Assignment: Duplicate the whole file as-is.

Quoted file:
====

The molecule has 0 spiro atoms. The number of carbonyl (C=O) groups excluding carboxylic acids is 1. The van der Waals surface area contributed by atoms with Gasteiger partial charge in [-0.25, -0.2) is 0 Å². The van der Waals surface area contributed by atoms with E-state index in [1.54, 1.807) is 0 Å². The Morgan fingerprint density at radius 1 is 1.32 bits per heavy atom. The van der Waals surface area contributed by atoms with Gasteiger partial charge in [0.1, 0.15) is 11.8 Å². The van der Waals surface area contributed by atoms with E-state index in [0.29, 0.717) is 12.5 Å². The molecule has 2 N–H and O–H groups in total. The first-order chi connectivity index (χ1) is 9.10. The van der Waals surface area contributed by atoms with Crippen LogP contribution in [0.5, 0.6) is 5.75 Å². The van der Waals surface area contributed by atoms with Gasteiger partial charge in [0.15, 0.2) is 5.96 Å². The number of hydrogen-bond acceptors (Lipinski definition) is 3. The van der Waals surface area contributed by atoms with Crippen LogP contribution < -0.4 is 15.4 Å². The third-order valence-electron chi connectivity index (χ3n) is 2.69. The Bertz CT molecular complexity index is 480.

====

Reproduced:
The molecule has 0 spiro atoms. The number of carbonyl (C=O) groups excluding carboxylic acids is 1. The van der Waals surface area contributed by atoms with Gasteiger partial charge in [-0.25, -0.2) is 0 Å². The van der Waals surface area contributed by atoms with E-state index in [1.54, 1.807) is 0 Å². The Morgan fingerprint density at radius 1 is 1.32 bits per heavy atom. The van der Waals surface area contributed by atoms with Gasteiger partial charge in [0.1, 0.15) is 11.8 Å². The van der Waals surface area contributed by atoms with E-state index in [0.29, 0.717) is 12.5 Å². The molecule has 2 N–H and O–H groups in total. The first-order chi connectivity index (χ1) is 9.10. The van der Waals surface area contributed by atoms with Crippen LogP contribution in [0.5, 0.6) is 5.75 Å². The van der Waals surface area contributed by atoms with Gasteiger partial charge in [0.15, 0.2) is 5.96 Å². The number of hydrogen-bond acceptors (Lipinski definition) is 3. The van der Waals surface area contributed by atoms with Crippen LogP contribution < -0.4 is 15.4 Å². The third-order valence-electron chi connectivity index (χ3n) is 2.69. The Bertz CT molecular complexity index is 480.